In the last article I wrote about the value of the family budget. It is the most important document in helping you manage how much you spend every month, which will keep your debt in check.
In the last article I wrote about the value of the family budget. It is the most important document in helping you manage how much you spend every month, which will keep your debt in check. This article briefly touches on the subject of debt.
There are different kinds of debt. There's useful debt which would include purchasing a home, advanced schooling or career training and even borrowing to start your own business. Some expenses are unavoidable. Examples of that include computers for work or school, purchasing a car, insurance, clothing needed for work, and medical expenses just to name a few. The expenses we really need to manage are our discretionary expenses. These include vacations, eating out, other entertainment costs to include money spent on alcohol and tobacco products. For those who smoke, have you ever added up the annual cost of smoking cigarettes?
Charge cards started to come into use in the 1960s. They started off gas cards and store-specific shoppers cards. By the early 1970s we started to see the first modern charge cards that were designed to be used at many different stores and locations. Charge cards enabled American consumers to buy now instead of waiting until they had saved sufficient funds to purchase an item.
Remember lay away and the Christmas club savings accounts?
As charge cards increasingly came into use, consumer spending increased. This increase in consumer spending helped fuel the great bull market between the early 80s and the year 2000. Household debt and personal bankruptcies rose as well. Household debt rose to an all-time high in 2007 and has receded somewhat since then. The bottom line, when charge cards are used wisely, they provide us great flexibility. When used foolishly, they have led to the financial demise of many individuals and families. The rest of this article will be dedicated on a few strategies to help folks get out from under charge card debt.
So what you do if you've got a pile of charged up and you're having trouble making the payments or just can't make any progress? Well, first off, close all non-essential cards and stop charging on all of them. Develop a budget and figure out the maximum amount you can put down on charge card debt each month. Seek credit counseling if needed but be wary of scammers.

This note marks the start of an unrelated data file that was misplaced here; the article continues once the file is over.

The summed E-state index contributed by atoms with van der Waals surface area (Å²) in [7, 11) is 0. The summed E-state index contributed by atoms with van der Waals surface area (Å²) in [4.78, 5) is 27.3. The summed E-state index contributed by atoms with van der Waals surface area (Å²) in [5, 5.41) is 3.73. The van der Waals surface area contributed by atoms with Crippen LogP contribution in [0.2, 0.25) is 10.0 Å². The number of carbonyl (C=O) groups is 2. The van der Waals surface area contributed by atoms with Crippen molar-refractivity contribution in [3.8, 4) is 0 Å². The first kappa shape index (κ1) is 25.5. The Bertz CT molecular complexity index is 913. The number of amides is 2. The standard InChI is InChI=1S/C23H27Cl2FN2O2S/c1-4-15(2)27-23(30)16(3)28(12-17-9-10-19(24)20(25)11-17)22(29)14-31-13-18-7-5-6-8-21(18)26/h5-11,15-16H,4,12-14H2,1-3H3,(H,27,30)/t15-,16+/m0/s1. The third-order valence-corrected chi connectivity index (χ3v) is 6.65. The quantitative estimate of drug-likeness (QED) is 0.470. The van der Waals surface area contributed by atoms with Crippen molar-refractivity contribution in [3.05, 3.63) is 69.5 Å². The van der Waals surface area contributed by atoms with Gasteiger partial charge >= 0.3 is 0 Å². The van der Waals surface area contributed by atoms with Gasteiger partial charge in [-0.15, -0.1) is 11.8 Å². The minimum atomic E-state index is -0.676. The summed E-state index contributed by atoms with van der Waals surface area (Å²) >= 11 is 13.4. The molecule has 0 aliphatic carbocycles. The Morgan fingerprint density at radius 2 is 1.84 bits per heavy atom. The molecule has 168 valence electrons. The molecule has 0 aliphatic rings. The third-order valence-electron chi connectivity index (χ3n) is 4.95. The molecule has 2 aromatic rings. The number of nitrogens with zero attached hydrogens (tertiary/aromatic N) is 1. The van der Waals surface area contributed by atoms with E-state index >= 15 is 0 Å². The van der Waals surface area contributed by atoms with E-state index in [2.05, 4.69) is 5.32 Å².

If you are a homeowner and have enough equity in your home; you might consider getting a home equity line of credit. You can eliminate your high interest charge card debt at a much lower interest rate and deduct the interest. It will also make your payments much more manageable.
If you are not a homeowner or you do not have sufficient equity in your home to get a home equity line of credit than consider the following steps:
Consolidate all your charge card debt at the lowest possible rate. You can also shop around for charge cards with lower interest rates that will let you roll over balances, possibly interest free for a period of time.
Pay off your charge cards from the highest interest to the lowest interest.
As you get your higher interest charge cards paid off, close them and increase your payment on the next highest interest card.
Once you get out of debt, live within your budget and pay off charge card balances every month. If you can't trust yourself, then use a debit card.
Always check your statements monthly. If you have any doubts about a charge accredited to your account call the company immediately. If there's fraud involved, report it immediately. You are only liable for the first $50. Also, beware of scammers selling credit card insurance. This type of insurance is unnecessary because federal law limits your credit card fraud liability.